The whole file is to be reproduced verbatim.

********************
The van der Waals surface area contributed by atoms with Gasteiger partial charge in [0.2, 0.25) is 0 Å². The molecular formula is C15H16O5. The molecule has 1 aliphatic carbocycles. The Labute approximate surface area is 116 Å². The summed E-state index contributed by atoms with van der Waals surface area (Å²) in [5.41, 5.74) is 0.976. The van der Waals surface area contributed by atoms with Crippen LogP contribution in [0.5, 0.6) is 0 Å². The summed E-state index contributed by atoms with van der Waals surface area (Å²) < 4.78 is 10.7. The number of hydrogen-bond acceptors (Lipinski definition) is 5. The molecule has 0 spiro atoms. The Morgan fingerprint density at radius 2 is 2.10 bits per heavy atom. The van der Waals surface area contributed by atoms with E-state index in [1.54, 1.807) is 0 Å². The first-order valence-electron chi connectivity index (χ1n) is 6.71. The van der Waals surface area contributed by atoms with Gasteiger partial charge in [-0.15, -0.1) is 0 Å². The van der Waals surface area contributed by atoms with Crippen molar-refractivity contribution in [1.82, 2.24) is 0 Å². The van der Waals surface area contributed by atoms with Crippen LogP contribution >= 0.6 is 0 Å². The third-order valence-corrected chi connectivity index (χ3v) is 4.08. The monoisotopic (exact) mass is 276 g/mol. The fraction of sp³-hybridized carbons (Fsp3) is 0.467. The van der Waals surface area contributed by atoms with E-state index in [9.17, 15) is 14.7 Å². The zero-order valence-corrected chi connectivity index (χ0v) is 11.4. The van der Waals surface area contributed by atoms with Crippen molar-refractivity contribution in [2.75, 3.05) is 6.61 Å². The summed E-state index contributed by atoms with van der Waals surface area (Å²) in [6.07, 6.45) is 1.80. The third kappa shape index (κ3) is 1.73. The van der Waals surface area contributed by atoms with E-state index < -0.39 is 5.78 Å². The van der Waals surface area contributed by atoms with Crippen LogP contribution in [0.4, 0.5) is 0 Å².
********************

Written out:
The van der Waals surface area contributed by atoms with Gasteiger partial charge in [0.2, 0.25) is 0 Å². The molecular formula is C15H16O5. The molecule has 1 aliphatic carbocycles. The Labute approximate surface area is 116 Å². The summed E-state index contributed by atoms with van der Waals surface area (Å²) in [5.41, 5.74) is 0.976. The van der Waals surface area contributed by atoms with Crippen LogP contribution in [0.5, 0.6) is 0 Å². The summed E-state index contributed by atoms with van der Waals surface area (Å²) < 4.78 is 10.7. The number of hydrogen-bond acceptors (Lipinski definition) is 5. The molecule has 0 spiro atoms. The Morgan fingerprint density at radius 2 is 2.10 bits per heavy atom. The van der Waals surface area contributed by atoms with E-state index in [1.54, 1.807) is 0 Å². The first-order valence-electron chi connectivity index (χ1n) is 6.71. The van der Waals surface area contributed by atoms with Gasteiger partial charge in [-0.15, -0.1) is 0 Å². The van der Waals surface area contributed by atoms with Crippen molar-refractivity contribution in [1.82, 2.24) is 0 Å². The van der Waals surface area contributed by atoms with Crippen LogP contribution >= 0.6 is 0 Å². The third-order valence-corrected chi connectivity index (χ3v) is 4.08. The monoisotopic (exact) mass is 276 g/mol. The fraction of sp³-hybridized carbons (Fsp3) is 0.467. The van der Waals surface area contributed by atoms with E-state index in [9.17, 15) is 14.7 Å². The zero-order valence-corrected chi connectivity index (χ0v) is 11.4. The van der Waals surface area contributed by atoms with Crippen molar-refractivity contribution in [2.75, 3.05) is 6.61 Å². The summed E-state index contributed by atoms with van der Waals surface area (Å²) in [6.07, 6.45) is 1.80. The third kappa shape index (κ3) is 1.73. The van der Waals surface area contributed by atoms with E-state index < -0.39 is 5.78 Å². The van der Waals surface area contributed by atoms with Crippen LogP contribution in [0.4, 0.5) is 0 Å².